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Dramatic changes in healthcare delivery, along with an increased emphasis on quality care and cost containment, have led to the need for reliable, up to date evidence about effective healthcare interventions on the part of clinicians, policy makers, consumers, and researchers. However, barriers to using evidence exist for all groups and include those related to the individual, organisation, environment, and the characteristics of the innovation.1 For nurses specifically, lack of time, poor access to the literature, and lack of ability to judge the quality of the research are major barriers.2, 3 To address these barriers and to facilitate evidence-based practice, several evidence-based nursing centres havebeen created worldwide. In this editorial, we willhighlight the activities of these centres and challenges they face.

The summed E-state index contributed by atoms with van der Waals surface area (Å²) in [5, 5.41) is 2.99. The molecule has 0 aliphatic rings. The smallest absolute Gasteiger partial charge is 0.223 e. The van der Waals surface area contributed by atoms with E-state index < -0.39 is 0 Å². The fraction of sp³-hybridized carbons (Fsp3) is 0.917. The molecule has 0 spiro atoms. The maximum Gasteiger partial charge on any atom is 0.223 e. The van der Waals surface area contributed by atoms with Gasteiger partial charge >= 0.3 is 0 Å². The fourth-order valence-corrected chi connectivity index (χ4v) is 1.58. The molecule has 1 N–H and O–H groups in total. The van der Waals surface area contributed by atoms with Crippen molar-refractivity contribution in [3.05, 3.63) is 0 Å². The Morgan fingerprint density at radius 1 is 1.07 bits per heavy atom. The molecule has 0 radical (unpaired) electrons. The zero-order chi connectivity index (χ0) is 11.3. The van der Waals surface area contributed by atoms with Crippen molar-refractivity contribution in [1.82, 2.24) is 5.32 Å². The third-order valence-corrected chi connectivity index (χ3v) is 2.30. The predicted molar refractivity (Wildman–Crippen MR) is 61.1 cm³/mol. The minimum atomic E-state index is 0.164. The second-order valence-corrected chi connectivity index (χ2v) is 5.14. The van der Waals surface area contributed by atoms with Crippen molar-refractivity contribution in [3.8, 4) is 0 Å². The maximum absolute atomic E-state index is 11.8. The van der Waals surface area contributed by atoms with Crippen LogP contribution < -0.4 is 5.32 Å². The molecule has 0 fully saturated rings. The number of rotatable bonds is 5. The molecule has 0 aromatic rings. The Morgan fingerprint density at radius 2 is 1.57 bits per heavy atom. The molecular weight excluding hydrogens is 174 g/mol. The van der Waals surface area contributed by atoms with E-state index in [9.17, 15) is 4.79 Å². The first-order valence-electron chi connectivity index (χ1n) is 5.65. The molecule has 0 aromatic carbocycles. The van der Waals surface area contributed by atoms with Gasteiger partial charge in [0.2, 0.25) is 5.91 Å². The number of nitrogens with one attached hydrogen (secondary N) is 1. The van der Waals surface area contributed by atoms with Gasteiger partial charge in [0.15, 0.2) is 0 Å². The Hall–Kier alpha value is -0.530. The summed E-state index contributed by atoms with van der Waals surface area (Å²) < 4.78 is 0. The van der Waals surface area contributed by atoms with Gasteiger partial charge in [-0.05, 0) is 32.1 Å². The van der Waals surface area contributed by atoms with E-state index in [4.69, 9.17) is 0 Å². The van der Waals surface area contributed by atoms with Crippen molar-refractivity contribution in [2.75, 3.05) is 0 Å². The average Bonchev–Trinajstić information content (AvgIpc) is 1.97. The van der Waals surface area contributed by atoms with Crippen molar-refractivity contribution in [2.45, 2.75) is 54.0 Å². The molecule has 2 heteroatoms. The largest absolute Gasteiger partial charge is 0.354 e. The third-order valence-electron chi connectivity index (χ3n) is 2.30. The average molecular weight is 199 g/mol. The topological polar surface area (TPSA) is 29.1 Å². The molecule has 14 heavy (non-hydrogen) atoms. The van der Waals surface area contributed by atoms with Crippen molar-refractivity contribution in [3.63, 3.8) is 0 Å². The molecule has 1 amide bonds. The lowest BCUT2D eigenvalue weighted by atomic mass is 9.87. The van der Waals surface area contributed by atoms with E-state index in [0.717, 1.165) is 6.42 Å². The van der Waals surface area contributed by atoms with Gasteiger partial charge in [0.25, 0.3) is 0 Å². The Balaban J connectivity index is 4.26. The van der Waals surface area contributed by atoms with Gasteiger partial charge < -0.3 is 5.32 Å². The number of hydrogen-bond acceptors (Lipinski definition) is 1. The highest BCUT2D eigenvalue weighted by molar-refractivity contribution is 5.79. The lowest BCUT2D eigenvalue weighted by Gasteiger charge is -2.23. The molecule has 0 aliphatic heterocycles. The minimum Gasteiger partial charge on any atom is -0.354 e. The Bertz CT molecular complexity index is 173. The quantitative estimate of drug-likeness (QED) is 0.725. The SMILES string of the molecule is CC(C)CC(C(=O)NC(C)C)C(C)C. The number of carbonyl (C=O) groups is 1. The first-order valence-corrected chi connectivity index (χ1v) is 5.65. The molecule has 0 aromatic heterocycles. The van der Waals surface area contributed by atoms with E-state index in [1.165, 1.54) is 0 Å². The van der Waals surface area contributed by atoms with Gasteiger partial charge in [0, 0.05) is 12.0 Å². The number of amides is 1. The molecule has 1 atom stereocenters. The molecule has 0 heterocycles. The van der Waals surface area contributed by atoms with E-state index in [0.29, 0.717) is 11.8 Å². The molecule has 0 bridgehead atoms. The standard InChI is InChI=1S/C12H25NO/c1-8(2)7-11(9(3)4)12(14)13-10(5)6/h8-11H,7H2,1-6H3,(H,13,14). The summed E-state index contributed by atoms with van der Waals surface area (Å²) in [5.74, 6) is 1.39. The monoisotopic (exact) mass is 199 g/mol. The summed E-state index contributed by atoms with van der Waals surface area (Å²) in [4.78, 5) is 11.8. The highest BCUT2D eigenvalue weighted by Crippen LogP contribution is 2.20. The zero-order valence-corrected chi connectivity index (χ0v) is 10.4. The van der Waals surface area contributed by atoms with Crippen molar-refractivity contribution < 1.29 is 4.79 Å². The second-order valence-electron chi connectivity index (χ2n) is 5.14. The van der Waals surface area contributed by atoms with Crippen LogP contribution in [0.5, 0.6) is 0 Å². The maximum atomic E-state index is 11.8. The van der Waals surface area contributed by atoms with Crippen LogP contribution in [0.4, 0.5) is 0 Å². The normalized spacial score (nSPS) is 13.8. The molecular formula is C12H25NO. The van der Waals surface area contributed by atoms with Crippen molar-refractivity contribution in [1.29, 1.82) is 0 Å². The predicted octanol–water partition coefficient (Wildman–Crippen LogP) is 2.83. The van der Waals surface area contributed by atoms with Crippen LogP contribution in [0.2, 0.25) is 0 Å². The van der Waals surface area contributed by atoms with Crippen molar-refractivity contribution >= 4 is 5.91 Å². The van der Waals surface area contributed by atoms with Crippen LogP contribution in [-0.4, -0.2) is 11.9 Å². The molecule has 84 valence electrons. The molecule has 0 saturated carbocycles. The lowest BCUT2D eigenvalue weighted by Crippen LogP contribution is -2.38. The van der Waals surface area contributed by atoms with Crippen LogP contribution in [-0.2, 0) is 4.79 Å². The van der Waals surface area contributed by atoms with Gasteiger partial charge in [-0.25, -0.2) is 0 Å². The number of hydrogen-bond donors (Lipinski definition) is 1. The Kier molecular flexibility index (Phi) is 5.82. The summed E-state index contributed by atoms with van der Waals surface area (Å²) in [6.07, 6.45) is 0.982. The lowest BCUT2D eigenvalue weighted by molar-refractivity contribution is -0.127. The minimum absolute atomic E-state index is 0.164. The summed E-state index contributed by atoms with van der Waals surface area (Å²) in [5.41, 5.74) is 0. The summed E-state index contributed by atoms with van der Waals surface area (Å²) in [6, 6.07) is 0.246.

We sent a brief questionnaire by email to evidence-based nursing centres in Australasia (Joanna Briggs Institute [JBI], which includes several sites in Australia, New Zealand, and Hong Kong), United States, Germany, UK, and Canada. For the JBI, we contacted the coordinating centre in Adelaide, as well as centres in New Zealand and Victoria. The Victorian Centre of Joanna Briggs is incorporated within the Victorian Centre for Nursing Practice Research. Below, we summarise the information provided by the centres.
Purpose and activities of the centres
All of the centres have a statement of purpose that relates to improvement of nursing practice and healthcare outcomes through the use of evidence. Although similarities and differences exist in the strategies used by the various centres, most prepare systematic reviews and conduct workshops.
Each centre has done or plans to do systematic reviews related to nursing practice. The UK centre, the longest established, has been the most productive in this area, with completed reviews of compression treatment for venous leg ulcers, laser treatment for venous leg ulcers, pressure relieving beds, mattresses and cushions for prevention of pressure …